Now that your plan is complete, the team is aligned on goals, and roles have been determined, it’s time to start your program. Below is a checklist to get you started:
- Recruit Sponsor Users. Not sure where to start? See the Pro Tips and FAQs for more detailed guidance.
- Set expectations with potential Sponsor Users. Common activities may include Enterprise Design Thinking workshops, sneak peeks into our latest offerings, participatory design sessions, surveys, usability testing, contextual inquiries, and interviews. Time commitments can vary from 1-2 hours per quarter up to 5 hours per week. A good average is 60-90 min every couple of weeks.
- Have users opt in to the program. Their consent to participate should be formalized via a feedback agreement. It’s okay to brief them on the program and benefits, but users are required to sign an agreement before confidential information is shared.
- All agreements should be tracked so other teams can see who is actively participating in your program.
- Hold a kick-off meeting with each user to ensure everyone is on aligned on program expectations, including goals, activities, and timeframe.
- When recruiting Sponsor Users, provide clients with program details and requirements to gauge their interest and availability.
- Ask Sales, Service, and Business Partners if you can “listen in” on their conversations with clients or join site visits.
- Keep a pipeline of Sponsor Users so you can collect a healthy mix of feedback for your offering.
- There are a variety of ways to recruit Sponsor Users, ranging from recruiting through conferences or events to working with members of your broader product team. Most often, different members of your team may already have established relationships with users and clients. Communicating and building a relationship with these team members who have access to clients can help you recruit Sponsor Users.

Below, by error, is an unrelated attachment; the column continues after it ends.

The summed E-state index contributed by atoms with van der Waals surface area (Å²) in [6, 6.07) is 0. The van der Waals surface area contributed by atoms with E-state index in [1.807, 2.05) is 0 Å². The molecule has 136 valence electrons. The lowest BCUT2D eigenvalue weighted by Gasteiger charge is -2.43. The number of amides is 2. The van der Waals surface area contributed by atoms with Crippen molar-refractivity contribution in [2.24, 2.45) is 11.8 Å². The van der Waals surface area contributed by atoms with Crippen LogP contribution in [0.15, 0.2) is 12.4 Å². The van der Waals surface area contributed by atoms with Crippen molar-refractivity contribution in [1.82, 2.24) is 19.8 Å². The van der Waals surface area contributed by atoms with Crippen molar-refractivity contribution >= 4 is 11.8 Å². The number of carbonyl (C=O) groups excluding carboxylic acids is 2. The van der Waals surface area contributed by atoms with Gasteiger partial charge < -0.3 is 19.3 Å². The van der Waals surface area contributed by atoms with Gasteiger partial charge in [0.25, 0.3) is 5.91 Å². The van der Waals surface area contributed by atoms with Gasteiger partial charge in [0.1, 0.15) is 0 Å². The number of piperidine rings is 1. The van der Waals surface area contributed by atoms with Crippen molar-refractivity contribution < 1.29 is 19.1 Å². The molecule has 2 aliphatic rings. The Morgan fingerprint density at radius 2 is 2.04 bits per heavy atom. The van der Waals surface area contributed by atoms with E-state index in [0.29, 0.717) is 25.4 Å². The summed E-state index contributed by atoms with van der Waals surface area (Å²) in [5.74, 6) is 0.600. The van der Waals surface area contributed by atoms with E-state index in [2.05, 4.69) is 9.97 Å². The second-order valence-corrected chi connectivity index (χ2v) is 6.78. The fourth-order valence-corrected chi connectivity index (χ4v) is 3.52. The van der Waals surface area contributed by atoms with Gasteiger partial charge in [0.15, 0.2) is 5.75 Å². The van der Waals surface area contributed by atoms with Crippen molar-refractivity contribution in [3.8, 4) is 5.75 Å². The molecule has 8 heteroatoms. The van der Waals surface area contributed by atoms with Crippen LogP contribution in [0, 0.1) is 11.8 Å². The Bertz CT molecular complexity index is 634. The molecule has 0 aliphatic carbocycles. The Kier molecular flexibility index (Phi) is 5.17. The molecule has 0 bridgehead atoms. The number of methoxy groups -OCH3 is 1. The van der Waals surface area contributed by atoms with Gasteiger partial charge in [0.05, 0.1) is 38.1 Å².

- There is no ‘one size fits all’ answer. Some business units have Sponsor User program managers. Other teams rely heavily on their product managers, research guides, or account teams. The most important thing is that your team identifies a person who has the bandwidth, access, and can be held accountable.
- There is a small number of clients on IBM's denied parties list (DPL) with whom employees cannot engage. If you are not an IBM employee, check with your legal or agreements team to inquire about specific restrictions your company may have.
- At IBM, once the client signs the agreement, it covers any user participant employed by that company. In most instances, you do not need individually-signed agreements for each user participant. There are some countries that require individual consent in addition to a larger, company-wide agreement. If you are not an IBM employee, check with your legal or agreements team to inquire about specific agreement requirements and guidelines.